Netrebko Rules in Massenet Opera 'Manon' George Jahn, Associated Press,
4 March 2007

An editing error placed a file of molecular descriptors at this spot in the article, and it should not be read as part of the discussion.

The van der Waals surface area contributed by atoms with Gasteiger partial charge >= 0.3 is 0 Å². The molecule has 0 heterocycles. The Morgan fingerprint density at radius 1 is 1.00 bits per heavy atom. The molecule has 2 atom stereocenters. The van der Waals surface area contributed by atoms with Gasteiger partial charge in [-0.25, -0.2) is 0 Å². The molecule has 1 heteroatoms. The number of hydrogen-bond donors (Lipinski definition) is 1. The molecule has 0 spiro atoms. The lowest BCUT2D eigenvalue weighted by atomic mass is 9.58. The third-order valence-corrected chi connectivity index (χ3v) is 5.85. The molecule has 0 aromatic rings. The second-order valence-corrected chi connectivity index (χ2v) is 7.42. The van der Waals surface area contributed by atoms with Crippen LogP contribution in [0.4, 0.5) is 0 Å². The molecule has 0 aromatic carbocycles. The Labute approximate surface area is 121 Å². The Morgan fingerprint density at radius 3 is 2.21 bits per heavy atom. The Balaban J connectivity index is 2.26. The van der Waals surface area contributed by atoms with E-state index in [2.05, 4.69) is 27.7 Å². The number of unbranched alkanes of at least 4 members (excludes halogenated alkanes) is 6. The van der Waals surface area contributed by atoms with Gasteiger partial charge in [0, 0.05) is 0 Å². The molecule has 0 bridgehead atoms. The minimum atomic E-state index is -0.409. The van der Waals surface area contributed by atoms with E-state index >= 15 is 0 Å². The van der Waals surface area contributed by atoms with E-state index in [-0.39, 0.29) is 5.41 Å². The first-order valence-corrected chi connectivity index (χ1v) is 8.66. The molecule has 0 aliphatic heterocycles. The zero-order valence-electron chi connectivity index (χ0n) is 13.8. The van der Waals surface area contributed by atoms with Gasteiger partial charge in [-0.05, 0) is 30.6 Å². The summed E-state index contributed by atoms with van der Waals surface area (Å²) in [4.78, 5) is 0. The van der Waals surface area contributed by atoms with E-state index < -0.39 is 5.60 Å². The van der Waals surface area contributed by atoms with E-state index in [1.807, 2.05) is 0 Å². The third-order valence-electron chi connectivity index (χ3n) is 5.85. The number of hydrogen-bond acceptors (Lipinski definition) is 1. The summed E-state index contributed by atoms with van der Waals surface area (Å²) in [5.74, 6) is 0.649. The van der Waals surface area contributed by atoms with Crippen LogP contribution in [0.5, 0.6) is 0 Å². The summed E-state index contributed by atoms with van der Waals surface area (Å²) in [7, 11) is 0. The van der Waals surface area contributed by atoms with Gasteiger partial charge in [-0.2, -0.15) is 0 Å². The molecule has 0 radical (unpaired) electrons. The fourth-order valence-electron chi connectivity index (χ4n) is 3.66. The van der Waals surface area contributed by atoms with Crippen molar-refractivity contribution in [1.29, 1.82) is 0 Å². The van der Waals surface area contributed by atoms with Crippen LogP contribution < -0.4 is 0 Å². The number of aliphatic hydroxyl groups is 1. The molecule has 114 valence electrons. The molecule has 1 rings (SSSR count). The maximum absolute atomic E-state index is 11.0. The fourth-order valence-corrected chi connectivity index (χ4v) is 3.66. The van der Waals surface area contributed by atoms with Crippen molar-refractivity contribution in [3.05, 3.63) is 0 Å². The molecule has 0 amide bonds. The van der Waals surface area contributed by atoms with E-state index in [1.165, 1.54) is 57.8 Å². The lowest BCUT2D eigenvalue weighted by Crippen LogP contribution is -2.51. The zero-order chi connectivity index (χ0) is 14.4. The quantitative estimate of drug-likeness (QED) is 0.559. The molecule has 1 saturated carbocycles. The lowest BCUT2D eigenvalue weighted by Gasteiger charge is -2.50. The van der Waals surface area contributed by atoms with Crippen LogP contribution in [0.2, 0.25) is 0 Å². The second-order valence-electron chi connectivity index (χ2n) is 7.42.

Massenet's "Manon," as performed here Saturday, should have been called "Anna." Netrebko, that is. Her voice? Childlike when called for, as a 16-year-old on her way to a convent until love catches up with her. Tender, as she says farewell to her true love to throw herself into the fast lane. Passionate, as she realizes the folly of her ways and begs for forgiveness. And effortless, in pitch, phrasing and expression. But Netrebko on stage would be an experience even if she had laryngitis. Her mimicry, her charisma and her sense of what the role of Manon called for made her a delight to watch, first as a prim but coquettish teenager experiencing her first taste of the big world outside, then as the young lover, the woman of the world - and finally a woman broken and dying but happy in the arms of the man she shunned but managed to regain. This time, that man was not Rolando Villazon but tenor Roberto Alagna as Des Grieux, her lover. But if Netrebko was missing her almost perennial partner, she didn't show it. She and Alagna were an example in animal magnetism, whether cuddling in bed in their simple Paris walk-up, clutching in church in the scene where she reclaims him from his life as a priest, or engaging in a final embrace as the stage turns dark, and the curtain prepares to fall. Alagna, too, delivered a bracing vocal and stage performance, as did the other principals, helping to lift what is sometimes considered a relatively lightweight opera into the realm of serious enjoyment. No less a master than Tchaikovsky dissed "Manon," commenting after an 1884 Paris performance: "Very charming, well finished, but without one touching or impressive moment," and in the hands of artists less skilled than those at Saturday's Vienna State Opera premiere, such an assessment could hold true. Arguments against this work have ranged from a thin plot to uninspired music outside of the three of four arias that always get requisite applause. At more than three hours, including a break, such weaknesses could translate into yawns in weaker productions. Working against that were conductor Bertrand de Billy and the Vienna State Opera orchestra. The music from the pit was bright, tender or muscular, admirably complementing and blending with the voices and action on stage. And Netrebko and Alagna had admirable backup from Ain Anger, as De Grieux's father; Adrian Eroed as Lescaut, Manon's cousin; Michael Roider as the lecherous Guillot; and In-Sung Sim as the world-wise Bretigny, who lures her to the dissolute life that ultimately proves to be her ruin. Also enjoyable were Simina Ivan, Sophie Marilley and Juliette Mars as the three ladies of light virtue. Their roles were made even more believable by the decision of director Andrei Serban and stage manager Peter Pabst to move the action from the 19th century into the Paris of the Roaring '20s. That too worked well, resulting in scenes staged with light projections and cardboard cutout figures - and onstage visuals that complemented the principals, without upstaging them.